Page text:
The smaller window on the right (1840 mm x 500 mm) depicts the Parable of the Good Samaritan (Luke 10: 25-37). The words below say: ‘Go do thou likewise’ (Luke 10: 37).

The spire of Christ Church was repaired in 2014, thanks to generous fundraising throughout the community in Miltown Malbay and Spanish Point.

Looking out from the vestry in Christ Church (Photograph: Patrick Comerford, 2021)

Canon David William Matthew Albert Elliott (1885-1972), the Rector of Spanish Point when Christ Church was built, was ordained deacon and priest in 1910 and 1911. After curacies in Cloughjordan, Co Tipperary, and Ballingary, Co Limerick, he became Rector of Kilfarboy (Miltown Malbay) and Kilmanaheen in 1922.

Kilfarboy and Kilmanaheen parish was united with Kilfenora, Ennistymon, Lisdoonvarna and Lahinch in 1931, and Canon Elliott was a canon of Killaloe Cathedral from that year until he retired in 1965. He died in 1972.

Later, Spanish Point was added to Drumcliffe Union of churches, centred on Ennis. Today, the Rector of the parish is the Revd Kevin O’Brien.

There are weekly Sunday services in Christ Church throughout the summer months (Photograph: Patrick Comerford, 2021)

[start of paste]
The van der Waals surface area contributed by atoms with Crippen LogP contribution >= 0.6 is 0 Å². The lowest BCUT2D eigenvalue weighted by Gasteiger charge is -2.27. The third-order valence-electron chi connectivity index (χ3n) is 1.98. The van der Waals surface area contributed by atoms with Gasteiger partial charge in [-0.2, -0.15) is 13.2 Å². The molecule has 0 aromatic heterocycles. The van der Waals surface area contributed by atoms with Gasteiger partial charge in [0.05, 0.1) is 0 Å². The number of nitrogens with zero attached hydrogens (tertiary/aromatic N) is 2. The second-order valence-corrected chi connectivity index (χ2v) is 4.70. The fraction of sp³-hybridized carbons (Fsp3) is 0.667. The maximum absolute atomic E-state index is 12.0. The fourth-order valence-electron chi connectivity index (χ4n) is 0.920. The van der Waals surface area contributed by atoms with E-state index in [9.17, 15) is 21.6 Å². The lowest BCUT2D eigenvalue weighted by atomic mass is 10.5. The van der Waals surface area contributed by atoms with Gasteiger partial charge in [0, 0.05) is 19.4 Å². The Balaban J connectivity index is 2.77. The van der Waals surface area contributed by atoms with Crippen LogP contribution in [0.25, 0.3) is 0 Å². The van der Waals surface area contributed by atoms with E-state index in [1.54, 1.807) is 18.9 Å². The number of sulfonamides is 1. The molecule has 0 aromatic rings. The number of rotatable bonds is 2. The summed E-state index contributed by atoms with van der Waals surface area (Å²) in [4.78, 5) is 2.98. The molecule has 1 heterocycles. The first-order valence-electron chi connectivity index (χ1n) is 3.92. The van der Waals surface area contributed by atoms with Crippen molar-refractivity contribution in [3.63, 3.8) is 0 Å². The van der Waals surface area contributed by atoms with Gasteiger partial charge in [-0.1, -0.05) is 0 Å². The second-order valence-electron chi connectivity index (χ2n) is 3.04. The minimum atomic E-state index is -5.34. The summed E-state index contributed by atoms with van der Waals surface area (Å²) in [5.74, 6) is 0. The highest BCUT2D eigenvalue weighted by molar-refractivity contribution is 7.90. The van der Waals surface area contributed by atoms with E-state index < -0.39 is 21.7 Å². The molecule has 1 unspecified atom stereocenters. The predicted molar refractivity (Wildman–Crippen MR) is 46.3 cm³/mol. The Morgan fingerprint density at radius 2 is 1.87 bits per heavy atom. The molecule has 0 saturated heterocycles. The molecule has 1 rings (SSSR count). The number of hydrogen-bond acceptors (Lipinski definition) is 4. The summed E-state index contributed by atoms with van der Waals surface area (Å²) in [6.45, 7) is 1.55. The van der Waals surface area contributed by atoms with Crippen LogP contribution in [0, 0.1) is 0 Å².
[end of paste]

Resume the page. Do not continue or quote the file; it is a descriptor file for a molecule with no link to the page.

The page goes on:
There is a Sunday service in Christ Church, Spanish Point, every second and fourth Sunday in winter months and weekly in summer months, alternating between Morning Prayer and the Eucharist.

The churchyard at Kilfarboy, with a gate on the Flag Road, Miltown Malbay, is still in use today.

The churchyard at Kilfarboy in Miltown Malbay is still in use (Photograph: Patrick Comerford, 2021)


Damian Shorten said...

On the few times I’ve visited the church in Spanish Point, I’ve always been intrigued that our Lord seems to be wearing a chasuble in the central window at the East end. I can’t imagine chasubles would have been a very familiar sight in Church of Ireland around the time it was installed!

Unknown said...

Interested to see that Canon David "Bertie" Elliott served as Curate in Ballingarry, Co. Limerick. I had assumed he was Curate-in-Charge in Ballingarry, Co. Tipperary, part of the Cloughjordan Union, as he was previously Curate in that union from 1910-1915. In some ways the Limerick parish makes sense, as the Moroney family appear to have been significant land-owners there, and in Miltown Malbay and Spanish Point, and could have influenced his appointment as Rector of Kilfarboy (if patronage still held any sway as late as the early 20th c.) Bertie was my grandfather's 1st cousin. I remember seeing him once, when I was a youngster.